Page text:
A few hours later, he walked into the arrival lounge at Heathrow, squinting under the blanket of neon. Yet again another line, he thought, this time made compliant by the flight. He stood passively while the agent appraised him. “Business or pleasure, sir,” inquired the bored old man, cadaverous beneath the lights.
“Just business. Just two days at the most,” Alter replied. The agent was white from Guinness and carbohydrates and Alter felt himself letting go, something he had trained himself not to do, but to no avail now. He imagined the endless tube ride the man must take every night back to Pinner, he saw his life with its pub, saw even the cheap stained glass and soiled carpet, saw his organ as a lifeless thing, tried to turn off the flow of images, but couldn’t, stood there, taking it all in—the lunch eaten somewhere in the bowels of this terminal, a banger, curved and foul, and the thought brought Alter again to the edge of sickness, he felt the Chateau Neuf du Pape well up into his mouth, a red bile. This, the running imagination, terminally morbid, was his worst compulsion, a writer’s gift, and the only item he’d managed to hold onto in his divorce settlement from playwriting two and a half years ago. When he was in good health, it served him well, but at times like now, it was lethal. He looked up into the eyes of the customs man, who smiled back at him, unaware, and stamped in his passport “Leave to Enter for Six Months—Employment Prohibited,” and below that the date, “December 28, 1988, Heathrow.” Alter smiled back, and went out to the taxi-rank, his overnight bag and blue camels hair overcoat draped over his arm.
The week between Christmas and New Years finds London almost shut down, except for tourists, recalled Alter. This is no time for business, he thought, recessed in the cave-like expansiveness of the black taxi. They pulled out into the watery light past the Heathrow tunnel and Alter lit a cigarette, knowing he had to re-coup. He had to sleep before dinner with Kessler, or he’d blow it.
“Oh God, Kessler,” he said it aloud, looking at the closed shops on the Strand—it was barely half past eight, he realized, when he checked into the Savoy.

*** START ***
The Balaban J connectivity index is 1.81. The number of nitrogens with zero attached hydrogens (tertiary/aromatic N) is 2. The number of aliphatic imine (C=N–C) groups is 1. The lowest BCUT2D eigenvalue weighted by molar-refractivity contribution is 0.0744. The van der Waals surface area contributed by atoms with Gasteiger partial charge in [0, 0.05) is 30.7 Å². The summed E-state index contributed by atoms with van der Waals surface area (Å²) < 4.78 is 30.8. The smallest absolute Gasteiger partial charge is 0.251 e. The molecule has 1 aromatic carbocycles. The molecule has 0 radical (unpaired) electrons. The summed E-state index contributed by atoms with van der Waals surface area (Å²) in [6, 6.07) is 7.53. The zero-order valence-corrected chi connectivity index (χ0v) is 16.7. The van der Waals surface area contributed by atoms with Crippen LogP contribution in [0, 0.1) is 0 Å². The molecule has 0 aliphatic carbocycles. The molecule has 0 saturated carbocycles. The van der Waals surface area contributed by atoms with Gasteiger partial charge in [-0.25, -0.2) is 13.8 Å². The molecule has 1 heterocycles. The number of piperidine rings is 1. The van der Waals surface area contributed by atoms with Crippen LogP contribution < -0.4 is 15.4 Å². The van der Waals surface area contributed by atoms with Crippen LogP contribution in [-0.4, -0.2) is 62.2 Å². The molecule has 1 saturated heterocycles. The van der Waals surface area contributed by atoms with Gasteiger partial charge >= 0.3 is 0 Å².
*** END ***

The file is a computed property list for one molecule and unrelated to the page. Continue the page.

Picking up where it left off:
Sitting on the edge of his bed, unable to sleep, he stared out at the Aldwich down below—the wine had knocked out his REMs, leaving him somnambulent and exhausted. Late in the afternoon, he surprised himself, waking up curled atop his bed. He lay there, enjoying the odd wetness of the London air blowing in, boat noises from the Thames wafting up above the street sounds.
Alter bathed slowly, lying still in the steaming water, and began to feel some of the wretchedness of his mood lifting. He dressed carefully after examining his body, the thickening waist under a visible ribcage and narrow shoulders. He headed out of the Savoy, and tried to plot a course to take with Kessler.”
The thing that’s truest about London, Ben,” said Kessler, fingering his spinach, “you’ve got to bear in mind that they’re pathological about small things, little places, tiny behavior. And this love of history has killed them.” He smiled widely, picked up the strand of vegetable and placed it between thick lips.
Alter nodded, feeling hot and distracted. “Well I’m never comfortable here, I keep forgetting.” The meeting was stretching on, he realized because Kessler was lonely, his wife having fled for Cap Ferrat to be with her two boys from an earlier marriage. The novel they were to discuss sat next to him, untouched, next to the plate of lamb chops—black items, with little pools of blood beneath.
Kessler ignored the book. “Americans here, they go Anglo, they get staid, the accent softens, the clothes get tweedy, they lose the ethnic side, if you know what I mean,” he raised an eyebrow. Alter nodded. Kessler went on, “Guy in Hampstead does High Tea on Friday, who do they think they’re kidding? Schmucks like me from Brooklyn?” Kessler chewed his dover sole happily. He wore jeans and a green wool blazer. A balding man, his glasses hung low over his nose, and his hair was springy and reddish-grey, like an Airdale terrier’s. “We’re exiled here, outta touch.”
“Well, why do you stay?” Alter asked reasonably, leaning back in his chair, trying to ease off the tension he felt.
Kessler considered, shrugged. Alter stopped listening. You have to make this money, he told himself, just forget all the rest of it, or you’ll end up on the street. That thought stopped him, and he realized that it was fear like that that had been his prime life-motivator. Unlike Corbett—he told himself, sweating. Kessler was saying something and Alter felt his earlier dizziness return and waved his hand in front of his face. He knew he could not understand the substance of the producer’s words, knew he was being questioned, and that this was nothing less than a job interview. He pulled himself back in and smiled. “What was that, Jer?”